12 September 2013
Press Conference

Department of Public Information • News and Media Division • New York

Press Conference by Under-Secretary-General for Peacekeeping Operations


Hervé Ladsous, the Under-Secretary-General for Peacekeeping Operations, told correspondents today that even though the world’s attention was currently focused on Syria — and rightly so — many of his Department’s concerns today had to do with various situations in Africa, particularly in the Democratic Republic of the Congo, Mali and Sudan and South Sudan.


Speaking at a Headquarters press conference on the major issues of concern ahead of the upcoming annual United Nations General Assembly session, Mr. Ladsous said that while the issue of Syria warranted, and deservedly so, considerable attention, he would not dwell on it during his briefing as it was being discussed considerably elsewhere by others, including the Secretary-General.


However, there were some related peacekeeping issues concerning United Nations missions in the region, namely, the United Nations Disengagement Observer Force (UNDOF) in the Golan Heights, where his Department continued to face a number of difficulties due to numerous armed incidents in and around the area of its operation.  In that regard, steps were being undertaken to strengthen UNDOF, including ensuring the Security Council-authorized staffing level for the mission of around 1,250.  The other was the United Nations Interim Force in Lebanon (UNIFIL), where the situation had been “quiet” and would hopefully remain so.


On the three areas of concern in Africa, Mr. Ladsous noted that despite worrying developments in the Democratic Republic of the Congo two weeks ago, progress was being made.  His Department had experienced substantial activity in the Kivus with the attack by M23 and subsequent action by the armed forces of the Government, with the support of MONUSCO and its Intervention Brigade.  He described as a “very significant achievement” the pushing back of the M23 so far north that it no longer posed a direct threat, as it had for a long time on Goma, the surrounding internally displaced persons camps, as well as on the United Nations Organization Stabilization Mission in the Democratic Republic of Congo (MONUSCO).


At the same time, he cautioned that it was important to remember that the situation in the eastern Congo and more generally in the Great Lakes area required, first and foremost, a political solution that addressed the underlying causes for the long-time intense suffering of the people, victimized by rape and recruitment of child soldiers in armed groups, among other egregious activities.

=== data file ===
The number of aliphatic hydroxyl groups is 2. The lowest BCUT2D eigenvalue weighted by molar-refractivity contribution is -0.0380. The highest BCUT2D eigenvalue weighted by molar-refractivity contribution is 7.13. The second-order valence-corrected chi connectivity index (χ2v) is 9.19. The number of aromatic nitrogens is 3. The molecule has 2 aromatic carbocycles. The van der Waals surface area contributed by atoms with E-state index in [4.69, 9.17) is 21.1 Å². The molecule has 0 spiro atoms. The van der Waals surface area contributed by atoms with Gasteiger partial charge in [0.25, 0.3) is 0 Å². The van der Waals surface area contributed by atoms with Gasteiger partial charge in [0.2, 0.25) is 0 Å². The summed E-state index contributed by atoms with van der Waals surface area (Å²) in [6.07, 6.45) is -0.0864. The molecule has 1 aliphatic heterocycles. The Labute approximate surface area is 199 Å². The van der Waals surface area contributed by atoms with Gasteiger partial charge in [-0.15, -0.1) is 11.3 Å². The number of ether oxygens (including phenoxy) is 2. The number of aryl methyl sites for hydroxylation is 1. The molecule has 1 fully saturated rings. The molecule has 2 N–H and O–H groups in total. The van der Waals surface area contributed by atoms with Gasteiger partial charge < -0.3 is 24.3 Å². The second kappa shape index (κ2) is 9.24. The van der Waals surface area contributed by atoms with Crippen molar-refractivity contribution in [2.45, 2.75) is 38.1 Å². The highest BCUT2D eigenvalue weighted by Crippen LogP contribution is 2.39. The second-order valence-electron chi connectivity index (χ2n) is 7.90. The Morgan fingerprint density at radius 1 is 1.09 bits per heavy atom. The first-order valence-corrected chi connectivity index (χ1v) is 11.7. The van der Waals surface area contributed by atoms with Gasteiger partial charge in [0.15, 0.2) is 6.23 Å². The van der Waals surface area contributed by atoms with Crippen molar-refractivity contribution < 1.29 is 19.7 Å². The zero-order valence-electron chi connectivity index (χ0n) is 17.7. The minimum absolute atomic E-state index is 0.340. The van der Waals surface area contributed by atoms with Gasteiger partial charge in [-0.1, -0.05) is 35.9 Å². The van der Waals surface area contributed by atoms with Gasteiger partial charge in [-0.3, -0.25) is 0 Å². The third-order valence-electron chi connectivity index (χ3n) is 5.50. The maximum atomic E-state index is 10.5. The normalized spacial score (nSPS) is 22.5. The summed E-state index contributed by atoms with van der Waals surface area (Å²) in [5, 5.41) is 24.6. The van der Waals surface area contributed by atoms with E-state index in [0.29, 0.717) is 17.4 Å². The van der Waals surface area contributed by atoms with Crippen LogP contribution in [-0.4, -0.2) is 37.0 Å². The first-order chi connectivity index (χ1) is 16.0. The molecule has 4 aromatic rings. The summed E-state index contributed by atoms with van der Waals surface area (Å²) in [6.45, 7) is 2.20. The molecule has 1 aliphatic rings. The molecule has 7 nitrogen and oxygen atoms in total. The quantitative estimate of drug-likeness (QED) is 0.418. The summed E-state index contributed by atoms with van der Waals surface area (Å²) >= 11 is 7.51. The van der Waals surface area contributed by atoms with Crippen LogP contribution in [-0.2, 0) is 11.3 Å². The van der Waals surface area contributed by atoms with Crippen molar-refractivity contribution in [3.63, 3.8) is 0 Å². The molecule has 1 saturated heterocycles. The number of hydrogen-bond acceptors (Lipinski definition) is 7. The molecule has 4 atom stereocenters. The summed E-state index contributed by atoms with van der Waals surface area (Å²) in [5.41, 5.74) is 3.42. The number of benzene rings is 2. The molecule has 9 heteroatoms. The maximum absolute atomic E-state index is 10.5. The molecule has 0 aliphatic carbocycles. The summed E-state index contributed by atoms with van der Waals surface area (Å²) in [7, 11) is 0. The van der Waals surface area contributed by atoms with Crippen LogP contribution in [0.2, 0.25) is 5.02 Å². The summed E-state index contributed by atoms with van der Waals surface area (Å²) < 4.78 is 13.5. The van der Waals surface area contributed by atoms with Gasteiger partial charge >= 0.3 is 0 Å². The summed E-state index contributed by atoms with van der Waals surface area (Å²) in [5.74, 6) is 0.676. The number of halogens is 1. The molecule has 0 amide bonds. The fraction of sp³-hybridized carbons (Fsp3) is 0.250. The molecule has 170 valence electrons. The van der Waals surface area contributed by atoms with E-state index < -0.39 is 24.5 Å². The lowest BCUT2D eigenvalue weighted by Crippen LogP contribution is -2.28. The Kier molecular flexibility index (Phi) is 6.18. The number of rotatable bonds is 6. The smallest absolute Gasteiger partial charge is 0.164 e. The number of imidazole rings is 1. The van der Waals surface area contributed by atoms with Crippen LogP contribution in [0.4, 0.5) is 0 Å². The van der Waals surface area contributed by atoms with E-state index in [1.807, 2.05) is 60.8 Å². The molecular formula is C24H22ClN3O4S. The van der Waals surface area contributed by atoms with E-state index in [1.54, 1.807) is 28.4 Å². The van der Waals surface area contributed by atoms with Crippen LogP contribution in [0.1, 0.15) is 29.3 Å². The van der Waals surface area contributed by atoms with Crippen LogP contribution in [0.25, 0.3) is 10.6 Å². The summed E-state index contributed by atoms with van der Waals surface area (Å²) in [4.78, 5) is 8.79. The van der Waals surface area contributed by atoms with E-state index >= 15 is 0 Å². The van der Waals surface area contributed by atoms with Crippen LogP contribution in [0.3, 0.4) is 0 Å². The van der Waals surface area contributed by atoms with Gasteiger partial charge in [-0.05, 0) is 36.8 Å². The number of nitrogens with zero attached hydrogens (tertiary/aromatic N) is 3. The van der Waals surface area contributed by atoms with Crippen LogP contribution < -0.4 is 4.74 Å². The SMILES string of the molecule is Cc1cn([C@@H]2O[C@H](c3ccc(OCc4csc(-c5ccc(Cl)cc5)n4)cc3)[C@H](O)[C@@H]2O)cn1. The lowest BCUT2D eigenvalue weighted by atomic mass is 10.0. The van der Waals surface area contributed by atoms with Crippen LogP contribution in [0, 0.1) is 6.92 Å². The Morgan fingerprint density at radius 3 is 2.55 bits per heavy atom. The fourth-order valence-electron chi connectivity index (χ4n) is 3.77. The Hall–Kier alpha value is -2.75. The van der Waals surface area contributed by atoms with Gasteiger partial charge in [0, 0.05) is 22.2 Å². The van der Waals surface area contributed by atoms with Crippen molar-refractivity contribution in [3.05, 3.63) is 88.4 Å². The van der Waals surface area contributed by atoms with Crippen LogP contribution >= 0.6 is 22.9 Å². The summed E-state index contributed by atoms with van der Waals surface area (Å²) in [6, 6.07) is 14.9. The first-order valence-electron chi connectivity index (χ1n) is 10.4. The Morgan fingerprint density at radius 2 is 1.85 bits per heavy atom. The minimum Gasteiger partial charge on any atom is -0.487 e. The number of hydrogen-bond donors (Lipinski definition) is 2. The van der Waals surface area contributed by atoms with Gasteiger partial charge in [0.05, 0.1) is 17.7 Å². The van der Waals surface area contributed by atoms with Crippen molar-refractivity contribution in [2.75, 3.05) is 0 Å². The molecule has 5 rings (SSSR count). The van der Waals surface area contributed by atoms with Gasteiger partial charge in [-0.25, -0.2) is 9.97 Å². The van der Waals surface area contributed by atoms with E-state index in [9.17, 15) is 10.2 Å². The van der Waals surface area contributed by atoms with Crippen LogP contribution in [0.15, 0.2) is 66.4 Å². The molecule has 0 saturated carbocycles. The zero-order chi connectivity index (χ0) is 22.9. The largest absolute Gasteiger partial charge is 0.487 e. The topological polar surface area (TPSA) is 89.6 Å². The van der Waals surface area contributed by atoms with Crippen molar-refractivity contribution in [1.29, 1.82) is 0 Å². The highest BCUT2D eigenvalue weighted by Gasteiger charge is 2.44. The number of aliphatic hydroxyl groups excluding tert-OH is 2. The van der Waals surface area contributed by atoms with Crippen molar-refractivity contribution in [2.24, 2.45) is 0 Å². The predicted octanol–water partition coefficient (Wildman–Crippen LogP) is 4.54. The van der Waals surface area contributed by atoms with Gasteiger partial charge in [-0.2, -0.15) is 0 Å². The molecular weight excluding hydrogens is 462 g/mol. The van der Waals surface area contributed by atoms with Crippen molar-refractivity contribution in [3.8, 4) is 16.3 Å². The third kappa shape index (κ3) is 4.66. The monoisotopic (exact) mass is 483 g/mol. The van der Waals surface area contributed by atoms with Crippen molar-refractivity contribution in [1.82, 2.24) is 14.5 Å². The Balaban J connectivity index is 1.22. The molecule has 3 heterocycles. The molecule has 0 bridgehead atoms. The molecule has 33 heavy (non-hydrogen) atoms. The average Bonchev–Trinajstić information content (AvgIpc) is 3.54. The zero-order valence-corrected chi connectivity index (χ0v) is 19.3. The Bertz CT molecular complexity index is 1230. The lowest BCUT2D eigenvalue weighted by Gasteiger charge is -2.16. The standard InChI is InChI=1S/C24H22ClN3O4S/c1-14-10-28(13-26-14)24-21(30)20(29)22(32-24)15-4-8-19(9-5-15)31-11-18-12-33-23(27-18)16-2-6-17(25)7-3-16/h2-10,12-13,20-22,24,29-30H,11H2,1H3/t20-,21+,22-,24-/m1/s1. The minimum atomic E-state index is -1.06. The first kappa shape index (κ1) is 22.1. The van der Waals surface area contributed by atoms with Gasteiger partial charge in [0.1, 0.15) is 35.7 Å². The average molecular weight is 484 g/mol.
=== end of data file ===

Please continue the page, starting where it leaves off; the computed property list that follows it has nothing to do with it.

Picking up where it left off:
Diplomacy, he was pleased to note, had again become the order of the day in efforts to resolve disagreements as exemplified by all the special envoys for the region — from the United Nations, the European Union and the African Union and United States.  A visit last week by former United States’ Senator Russ Feingold to the region and the Great Lakes summit convened by Ugandan President Yoweri Museveni on 5 September culminated in an urgent request to M23 to forego any further military action, as well as a call for a resumption of the so-called Kampala talks between M23 and the Congolese Government.


The summit also urged the parties to press ahead with implementation of the framework agreement signed early this year, he explained.  In that regard, a special event on the margins of the upcoming General Assembly session was planned to take stock of the situation.  Following the summit, President Joseph Kabila launched the reforms he had promised. 


Also as a result of that meeting, added Mr. Ladsous, the United Nations, through MONUSCO, was a full-fledged member of the verification mechanism of the Great Lakes countries, through which it would be able to get a much clearer picture of what was happening in order to adjudicate, if needed, with regard to accusations of shelling by one side or the other.  He added that, as part of the intervention brigade, the Mission intended to have the unmanned aerial vehicles flying over the Kivus in the last month of the year for observation purposes.